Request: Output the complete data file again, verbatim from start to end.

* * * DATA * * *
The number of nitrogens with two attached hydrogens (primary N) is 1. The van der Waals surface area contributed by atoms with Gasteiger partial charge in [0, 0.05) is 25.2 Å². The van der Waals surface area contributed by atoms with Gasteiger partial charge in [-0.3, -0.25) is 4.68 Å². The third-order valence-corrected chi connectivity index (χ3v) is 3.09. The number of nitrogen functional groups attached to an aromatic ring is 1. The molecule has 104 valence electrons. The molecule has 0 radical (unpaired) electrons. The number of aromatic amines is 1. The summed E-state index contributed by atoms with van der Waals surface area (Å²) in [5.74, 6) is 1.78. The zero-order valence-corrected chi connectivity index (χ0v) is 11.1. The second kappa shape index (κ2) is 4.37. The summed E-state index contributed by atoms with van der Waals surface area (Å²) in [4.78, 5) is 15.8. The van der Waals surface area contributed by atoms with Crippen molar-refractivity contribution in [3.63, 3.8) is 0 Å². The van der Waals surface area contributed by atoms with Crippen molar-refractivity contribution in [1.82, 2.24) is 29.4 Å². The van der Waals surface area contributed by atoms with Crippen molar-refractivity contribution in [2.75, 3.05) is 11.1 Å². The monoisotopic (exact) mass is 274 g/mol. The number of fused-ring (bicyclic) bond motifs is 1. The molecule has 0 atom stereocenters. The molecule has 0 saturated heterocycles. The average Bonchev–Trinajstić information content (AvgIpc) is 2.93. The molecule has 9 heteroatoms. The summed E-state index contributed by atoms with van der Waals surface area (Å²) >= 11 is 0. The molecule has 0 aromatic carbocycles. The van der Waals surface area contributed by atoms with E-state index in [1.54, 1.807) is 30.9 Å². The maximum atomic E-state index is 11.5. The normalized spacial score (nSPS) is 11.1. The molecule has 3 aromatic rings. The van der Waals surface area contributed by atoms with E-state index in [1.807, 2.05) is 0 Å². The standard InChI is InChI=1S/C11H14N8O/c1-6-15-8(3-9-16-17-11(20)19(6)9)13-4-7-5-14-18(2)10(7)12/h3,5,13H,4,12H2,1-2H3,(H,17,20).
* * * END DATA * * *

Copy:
The number of nitrogens with two attached hydrogens (primary N) is 1. The van der Waals surface area contributed by atoms with Gasteiger partial charge in [0, 0.05) is 25.2 Å². The van der Waals surface area contributed by atoms with Gasteiger partial charge in [-0.3, -0.25) is 4.68 Å². The third-order valence-corrected chi connectivity index (χ3v) is 3.09. The number of nitrogen functional groups attached to an aromatic ring is 1. The molecule has 104 valence electrons. The molecule has 0 radical (unpaired) electrons. The number of aromatic amines is 1. The summed E-state index contributed by atoms with van der Waals surface area (Å²) in [5.74, 6) is 1.78. The zero-order valence-corrected chi connectivity index (χ0v) is 11.1. The second kappa shape index (κ2) is 4.37. The summed E-state index contributed by atoms with van der Waals surface area (Å²) in [4.78, 5) is 15.8. The van der Waals surface area contributed by atoms with Crippen molar-refractivity contribution in [3.63, 3.8) is 0 Å². The van der Waals surface area contributed by atoms with Crippen molar-refractivity contribution in [1.82, 2.24) is 29.4 Å². The van der Waals surface area contributed by atoms with Crippen molar-refractivity contribution in [2.75, 3.05) is 11.1 Å². The monoisotopic (exact) mass is 274 g/mol. The number of fused-ring (bicyclic) bond motifs is 1. The molecule has 0 atom stereocenters. The molecule has 0 saturated heterocycles. The average Bonchev–Trinajstić information content (AvgIpc) is 2.93. The molecule has 9 heteroatoms. The summed E-state index contributed by atoms with van der Waals surface area (Å²) >= 11 is 0. The molecule has 0 aromatic carbocycles. The van der Waals surface area contributed by atoms with E-state index in [1.54, 1.807) is 30.9 Å². The maximum atomic E-state index is 11.5. The normalized spacial score (nSPS) is 11.1. The molecule has 3 aromatic rings. The van der Waals surface area contributed by atoms with E-state index in [1.807, 2.05) is 0 Å². The standard InChI is InChI=1S/C11H14N8O/c1-6-15-8(3-9-16-17-11(20)19(6)9)13-4-7-5-14-18(2)10(7)12/h3,5,13H,4,12H2,1-2H3,(H,17,20).